Taoteching: Chapter 33

Because Chapter 33 is a relatively short chapter it may illustrate better than some other chapters how apparently minor differences in wording subtly shift the meaning of a poem.

Here are, in order, Le Guin’s, John Wu’s, and Red Pine’s translations with selected commentary from Red Pine’s edition:

Kinds of Power

Knowing other people is intelligence,
knowing yourself is wisdom.
Overcoming others takes strength,
overcoming yourself takes greatness.
Contentment is wealth.

Boldly pushing forward takes resolution.
Staying put keeps you in position.

To live till you die
is to live long enough.


HE who knows men is clever;
He who knows himself has insight.
He who conquers men has force;
He who conquers himself is truly strong.

He who knows when he has got enough is rich,
And he who adheres assiduously to the path of Tao is a man of steady purpose.
He who stays where he has found his true home endures long,
And he who dies but perishes not enjoys real longevity.


Who knows others is perceptive
who knows himself is wise
who conquers others is forceful
who conquers himself is strong
who knows contentment is wealthy
who strives hard succeeds
who doesn’t lose his place endures
who dies but doesn’t perish lives on

SU CH’E says, “Perception means to distinguish. Wisdom means to remove obstructions. As long as our distinguishing mind is present, we can only know others, but not ourselves.”

WANG P’ANG says, “The natural endowment of all things is complete in itself. Poverty does not reduce it. Wealth does not enlarge it. But fools abandon this treasure to chase trash. Those who know contentment pay the world no heed. This is true wealth. Mencius said, ‘The ten thousand things are all within us”

WANG PI says “Those who strive with devotion reach their goal. Those who examine themselves and work within their capacity don’t lose their place and are able to endure. Although we die, the Tao that gave us life doesn’t perish. Our body disappears, but the Tao remains. If our body survived, would the Tao not end?”

KUIMARAJIVA says, “Not to live in living is to endure. Not to die in dying is to live on,”

Stylistically, I prefer Wu’s parallel structure, possibly because the repetition of “he who” places more emphasis on the individual than the other two versions.

It’s impossible for me to say which of the three versions is closer to the actual text. In fact, I’m a little intimidated by how different the Chinese character in Wu’s and Red Pine’s appear. There are, though, particular lines in each of them that seem “truer” to my view of life than the others.

For instance, my favorite lines from all three versions are: “To live till you die/is to live long enough.” Although it doesn’t suggest an “eternal” quality as the others do, it fits in better with my own personal philosophy. It also seems to fit in with Kuimarajiva’s interpretation, as suggested above. Of course, I might prefer this version simply because I’m more interested in a philosophy that allows me to live life to the fullest than in one that promises me some sort of barely-believable after-life.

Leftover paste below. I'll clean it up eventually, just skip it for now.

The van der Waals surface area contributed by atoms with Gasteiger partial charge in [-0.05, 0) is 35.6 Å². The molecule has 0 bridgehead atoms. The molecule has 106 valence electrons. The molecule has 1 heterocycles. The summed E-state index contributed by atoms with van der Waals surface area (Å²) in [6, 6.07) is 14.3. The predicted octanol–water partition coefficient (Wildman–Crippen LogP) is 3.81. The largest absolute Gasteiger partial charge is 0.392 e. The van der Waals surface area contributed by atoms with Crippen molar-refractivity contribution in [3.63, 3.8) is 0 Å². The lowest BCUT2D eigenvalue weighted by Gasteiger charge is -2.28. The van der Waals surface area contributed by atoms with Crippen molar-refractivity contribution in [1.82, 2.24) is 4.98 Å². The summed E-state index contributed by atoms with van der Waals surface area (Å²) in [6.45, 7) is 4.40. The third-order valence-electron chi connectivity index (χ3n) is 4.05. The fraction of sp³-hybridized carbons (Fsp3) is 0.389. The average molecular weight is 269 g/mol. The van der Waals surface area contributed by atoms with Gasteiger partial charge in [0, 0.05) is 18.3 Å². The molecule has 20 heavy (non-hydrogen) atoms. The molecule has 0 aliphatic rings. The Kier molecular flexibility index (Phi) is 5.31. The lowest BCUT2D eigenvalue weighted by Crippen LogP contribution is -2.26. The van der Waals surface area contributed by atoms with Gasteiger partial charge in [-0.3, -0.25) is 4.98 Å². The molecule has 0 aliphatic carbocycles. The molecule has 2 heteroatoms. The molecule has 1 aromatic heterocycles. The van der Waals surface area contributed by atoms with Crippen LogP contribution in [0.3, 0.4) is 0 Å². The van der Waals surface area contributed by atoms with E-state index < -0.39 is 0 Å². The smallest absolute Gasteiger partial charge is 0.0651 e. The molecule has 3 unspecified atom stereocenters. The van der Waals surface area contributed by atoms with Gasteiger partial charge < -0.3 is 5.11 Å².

If I had to decide whether knowing others is intelligent, clever, or perceptive, I would probably lean toward “clever,” but that might merely be my INTP bias coming out, as would suggesting that “wisdom” is the best description of knowing yourself.

If forced to choose between, “Contentment is wealth,” “He who knows when he has got enough is rich,” and “who knows contentment is wealthy, ” I would choose the simpler “He who knows when he has got enough is rich,” perhaps because that sounds like a line directly out of Thoreau or Emerson.

Though I can see no clearly superior version, reading all three versions certainly gives a good indication of what the main message of the chapter is, while at the same time revealing how personal values and word choice must inevitably color any interpretation.

All three versions remind the reader that the greatest, and most rewarding, task is to “Know thyself” as Plato suggested a few years later, and perhaps that is all that we can demand of any book.

Taoteching: Chapter 2

In the next couple of days I’ll be comparing rather different versions of the TaoTeChing, a.k.a Tao Te Ching or Tao Teh Ching. Normally I would follow the spelling I first used in discussing the work, but Microsoft Word insists on correcting, and correcting, and correcting the version I first went with, and, strangely enough, all seem equally authoritative.

I’ll tell you right up front that I’m not going to argue that one is more “authoritative” than the other versions, or that any of them is more authoritative than the earlier two versions I referred to. I will tell you that I find that I prefer different chapters from each of the volumes.

The oldest version is John C. H. Wu’s Tao Teh Ching, published in 1961. In the foreword Arthur Hummel offers the interesting, and particularly relevant, disclaimer, “It is vain to hope for a definitive English rendering of the Tao Teh Ching; and this expectation Dr. Wu would be among the first to disclaim. Any translation is an interpretation, particularly if the work is one of great imaginative insight; for the language of one tradition does not provide exact verbal equivalents for all the creative ideas of another tradition.” That said, Wu was a famous scholar, translating parts of the Bible into Chinese and Chinese classics into English. Interestingly, Red Pine, a.k.a Bill Porter, was Wu’s student in China.

Ursula Le Guin relates that she was raised on the Taoteching, introduced to it by her father’s copy at a very young age. At times Le Guin’s “rendition,” her word, not mine, makes the book accessible in ways that neither of the others does. She does not claim to have made an accurate translation of the Taoteching, but does seem to have a remarkable understanding of the book. Most of her renditions certainly seem true to the original.